The Higgs boson, discovered in 2012 by the ATLAS and CMS Collaborations at the Large Hadron Collider (LHC), plays a central role in the Standard Model. Measuring its properties precisely will advance our understandings of some of the most important questions in particle physics, such as the naturalness of the electroweak scale and the nature of the electroweak phase transition. The Higgs boson could also be a window for exploring new physics, such as dark matter and its associated dark sector, heavy sterile neutrino, et al. The Circular Electron Positron Collider (CEPC), proposed by the Chinese High Energy community in 2012, is designed to run at a center-of-mass energy of 240 GeV as a Higgs factory. With about one million Higgs bosons produced, many of the major Higgs boson couplings can be measured with precisions about one order of magnitude better than those achievable at the High Luminosity-LHC. The CEPC is also designed to run at the Z-pole and the W pair production threshold, creating close to one trillion Z bosons and 100 million W bosons. It is projected to improve the precisions of many of the electroweak observables by about one order of magnitude or more. These measurements are complementary to the Higgs boson coupling measurements. The CEPC also offers excellent opportunities for searching for rare decays of the Higgs, W, and Z bosons. The large quantities of bottom-quarks, charm-quarks, and tau leptons produced from the decays of the Z bosons are interesting for flavor physics. The clean collision environment also makes the CEPC an ideal facility to perform precision QCD measurements. Several detector concepts have been proposed for the CEPC. Dedicated simulation and R&D program confirm these concepts can fulfill the CEPC physics requirements.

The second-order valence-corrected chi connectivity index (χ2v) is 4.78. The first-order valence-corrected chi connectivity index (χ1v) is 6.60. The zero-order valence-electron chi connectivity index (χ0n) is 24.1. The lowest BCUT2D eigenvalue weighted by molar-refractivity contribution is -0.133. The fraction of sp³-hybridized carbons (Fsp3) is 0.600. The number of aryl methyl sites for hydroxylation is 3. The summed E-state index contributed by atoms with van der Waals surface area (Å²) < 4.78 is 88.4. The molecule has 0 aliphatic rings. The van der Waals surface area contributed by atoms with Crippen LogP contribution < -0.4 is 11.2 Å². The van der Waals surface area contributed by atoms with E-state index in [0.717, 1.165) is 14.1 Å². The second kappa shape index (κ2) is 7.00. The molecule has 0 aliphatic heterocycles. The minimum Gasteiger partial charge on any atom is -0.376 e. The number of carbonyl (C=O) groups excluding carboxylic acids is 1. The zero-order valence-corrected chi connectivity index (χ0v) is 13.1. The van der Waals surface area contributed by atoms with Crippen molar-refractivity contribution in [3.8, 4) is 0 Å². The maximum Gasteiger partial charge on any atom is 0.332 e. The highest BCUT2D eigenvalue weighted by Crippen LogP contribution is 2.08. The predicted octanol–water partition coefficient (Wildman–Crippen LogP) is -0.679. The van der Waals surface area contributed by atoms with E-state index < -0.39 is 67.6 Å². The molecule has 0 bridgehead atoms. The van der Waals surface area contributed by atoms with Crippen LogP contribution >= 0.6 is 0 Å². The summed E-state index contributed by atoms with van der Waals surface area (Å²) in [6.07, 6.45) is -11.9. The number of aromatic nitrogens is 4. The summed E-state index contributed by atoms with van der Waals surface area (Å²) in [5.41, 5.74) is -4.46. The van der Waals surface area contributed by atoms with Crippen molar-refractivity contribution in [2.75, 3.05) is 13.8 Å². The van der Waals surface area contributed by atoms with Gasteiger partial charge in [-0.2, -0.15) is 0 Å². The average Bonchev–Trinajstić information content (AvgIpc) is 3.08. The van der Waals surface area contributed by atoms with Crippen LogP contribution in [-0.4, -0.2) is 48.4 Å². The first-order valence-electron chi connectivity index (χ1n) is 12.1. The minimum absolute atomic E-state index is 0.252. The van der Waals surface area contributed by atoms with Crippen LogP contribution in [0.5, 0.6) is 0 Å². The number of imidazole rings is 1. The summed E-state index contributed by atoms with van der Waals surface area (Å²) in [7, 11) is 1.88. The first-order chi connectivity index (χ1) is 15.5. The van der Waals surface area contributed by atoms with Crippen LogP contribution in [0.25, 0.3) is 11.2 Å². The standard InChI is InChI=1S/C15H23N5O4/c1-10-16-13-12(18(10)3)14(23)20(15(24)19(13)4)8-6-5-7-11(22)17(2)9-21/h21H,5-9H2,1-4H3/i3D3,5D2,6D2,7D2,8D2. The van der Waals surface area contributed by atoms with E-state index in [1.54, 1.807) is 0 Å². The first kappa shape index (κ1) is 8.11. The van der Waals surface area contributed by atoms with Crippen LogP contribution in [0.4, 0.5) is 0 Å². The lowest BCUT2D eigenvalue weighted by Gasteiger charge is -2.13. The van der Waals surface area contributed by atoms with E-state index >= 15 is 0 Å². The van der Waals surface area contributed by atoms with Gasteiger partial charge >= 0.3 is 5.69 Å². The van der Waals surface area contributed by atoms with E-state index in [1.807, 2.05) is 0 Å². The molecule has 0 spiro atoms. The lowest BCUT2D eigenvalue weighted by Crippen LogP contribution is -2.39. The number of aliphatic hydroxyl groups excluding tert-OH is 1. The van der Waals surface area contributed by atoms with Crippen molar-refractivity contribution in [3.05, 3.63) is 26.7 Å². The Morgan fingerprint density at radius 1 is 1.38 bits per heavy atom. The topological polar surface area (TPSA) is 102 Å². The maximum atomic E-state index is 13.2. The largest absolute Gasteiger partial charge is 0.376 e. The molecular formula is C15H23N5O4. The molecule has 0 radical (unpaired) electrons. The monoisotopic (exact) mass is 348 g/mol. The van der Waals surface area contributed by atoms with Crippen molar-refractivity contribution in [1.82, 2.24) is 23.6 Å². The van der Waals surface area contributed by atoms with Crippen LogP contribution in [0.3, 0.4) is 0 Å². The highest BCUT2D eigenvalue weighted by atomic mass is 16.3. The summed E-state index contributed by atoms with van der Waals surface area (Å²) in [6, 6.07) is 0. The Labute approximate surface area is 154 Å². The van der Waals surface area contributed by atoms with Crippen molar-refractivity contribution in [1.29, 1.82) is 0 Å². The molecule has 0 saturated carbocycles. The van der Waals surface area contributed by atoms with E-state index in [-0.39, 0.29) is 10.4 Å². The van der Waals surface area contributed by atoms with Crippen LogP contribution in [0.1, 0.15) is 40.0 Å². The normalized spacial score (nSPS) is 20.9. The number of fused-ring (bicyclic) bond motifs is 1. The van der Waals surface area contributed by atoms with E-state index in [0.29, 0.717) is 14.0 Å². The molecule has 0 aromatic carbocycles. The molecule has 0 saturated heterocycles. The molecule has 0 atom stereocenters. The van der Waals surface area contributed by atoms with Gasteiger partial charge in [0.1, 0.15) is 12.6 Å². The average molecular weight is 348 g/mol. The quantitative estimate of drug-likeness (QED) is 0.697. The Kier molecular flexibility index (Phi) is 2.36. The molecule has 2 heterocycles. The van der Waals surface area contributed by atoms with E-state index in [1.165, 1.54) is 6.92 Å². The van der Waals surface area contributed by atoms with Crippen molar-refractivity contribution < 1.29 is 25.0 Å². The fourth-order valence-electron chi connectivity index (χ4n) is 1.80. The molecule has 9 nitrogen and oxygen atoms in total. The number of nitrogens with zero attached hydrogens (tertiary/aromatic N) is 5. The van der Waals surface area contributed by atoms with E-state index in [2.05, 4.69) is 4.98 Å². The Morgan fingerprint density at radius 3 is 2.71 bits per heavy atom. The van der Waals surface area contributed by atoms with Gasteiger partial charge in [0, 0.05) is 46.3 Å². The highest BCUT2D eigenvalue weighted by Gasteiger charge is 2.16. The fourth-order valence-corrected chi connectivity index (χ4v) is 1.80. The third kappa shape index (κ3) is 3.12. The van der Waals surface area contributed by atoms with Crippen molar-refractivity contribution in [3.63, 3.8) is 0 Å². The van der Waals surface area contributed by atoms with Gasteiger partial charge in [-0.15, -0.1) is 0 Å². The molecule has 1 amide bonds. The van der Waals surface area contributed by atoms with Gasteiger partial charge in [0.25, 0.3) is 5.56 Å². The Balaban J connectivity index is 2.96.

In this document, we provide a brief summary of the physics potential and the detector design concepts, both of which are laid out in detail in the Conceptual Design Report (CDR) released in November 2018. We also outline future directions and challenges. In the Addendum, we briefly describe the planning and the international organization of the CEPC. The next step for the CEPC team is to perform detailed technical design studies. Effective international collaboration would be crucial at this stage. This submission for consideration by the ESPP is part of our dedicated effort in seeking international collaboration and support. Given the importance of the precision Higgs boson measurements, the ongoing CEPC activities do not diminish our interests in participating in the international collaborations of other future electron-positron collider based Higgs factories.